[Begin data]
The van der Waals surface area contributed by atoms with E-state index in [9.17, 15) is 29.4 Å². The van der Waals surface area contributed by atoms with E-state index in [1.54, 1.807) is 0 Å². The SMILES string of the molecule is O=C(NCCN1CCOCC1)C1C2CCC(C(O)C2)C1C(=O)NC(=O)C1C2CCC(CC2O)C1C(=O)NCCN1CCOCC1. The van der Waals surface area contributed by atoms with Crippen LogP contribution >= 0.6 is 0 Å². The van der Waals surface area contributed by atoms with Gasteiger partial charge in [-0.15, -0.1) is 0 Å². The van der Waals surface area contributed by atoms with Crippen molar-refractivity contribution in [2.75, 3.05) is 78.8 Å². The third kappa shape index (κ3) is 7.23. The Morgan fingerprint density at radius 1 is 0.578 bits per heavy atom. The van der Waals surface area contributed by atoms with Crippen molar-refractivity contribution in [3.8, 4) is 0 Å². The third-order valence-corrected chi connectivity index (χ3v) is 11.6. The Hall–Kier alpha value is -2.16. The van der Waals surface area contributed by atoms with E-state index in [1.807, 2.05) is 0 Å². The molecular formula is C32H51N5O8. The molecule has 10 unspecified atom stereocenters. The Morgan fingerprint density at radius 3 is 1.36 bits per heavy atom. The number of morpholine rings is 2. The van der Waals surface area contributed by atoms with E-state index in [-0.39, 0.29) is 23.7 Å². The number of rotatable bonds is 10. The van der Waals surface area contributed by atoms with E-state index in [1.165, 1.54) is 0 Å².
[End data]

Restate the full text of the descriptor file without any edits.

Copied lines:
The van der Waals surface area contributed by atoms with E-state index in [9.17, 15) is 29.4 Å². The van der Waals surface area contributed by atoms with E-state index in [1.54, 1.807) is 0 Å². The SMILES string of the molecule is O=C(NCCN1CCOCC1)C1C2CCC(C(O)C2)C1C(=O)NC(=O)C1C2CCC(CC2O)C1C(=O)NCCN1CCOCC1. The van der Waals surface area contributed by atoms with Crippen LogP contribution >= 0.6 is 0 Å². The van der Waals surface area contributed by atoms with Gasteiger partial charge in [-0.15, -0.1) is 0 Å². The van der Waals surface area contributed by atoms with Crippen molar-refractivity contribution in [2.75, 3.05) is 78.8 Å². The third kappa shape index (κ3) is 7.23. The Morgan fingerprint density at radius 1 is 0.578 bits per heavy atom. The van der Waals surface area contributed by atoms with Crippen molar-refractivity contribution in [3.8, 4) is 0 Å². The third-order valence-corrected chi connectivity index (χ3v) is 11.6. The Hall–Kier alpha value is -2.16. The van der Waals surface area contributed by atoms with E-state index in [1.807, 2.05) is 0 Å². The molecular formula is C32H51N5O8. The molecule has 10 unspecified atom stereocenters. The Morgan fingerprint density at radius 3 is 1.36 bits per heavy atom. The number of morpholine rings is 2. The van der Waals surface area contributed by atoms with E-state index in [-0.39, 0.29) is 23.7 Å². The number of rotatable bonds is 10. The van der Waals surface area contributed by atoms with E-state index in [1.165, 1.54) is 0 Å².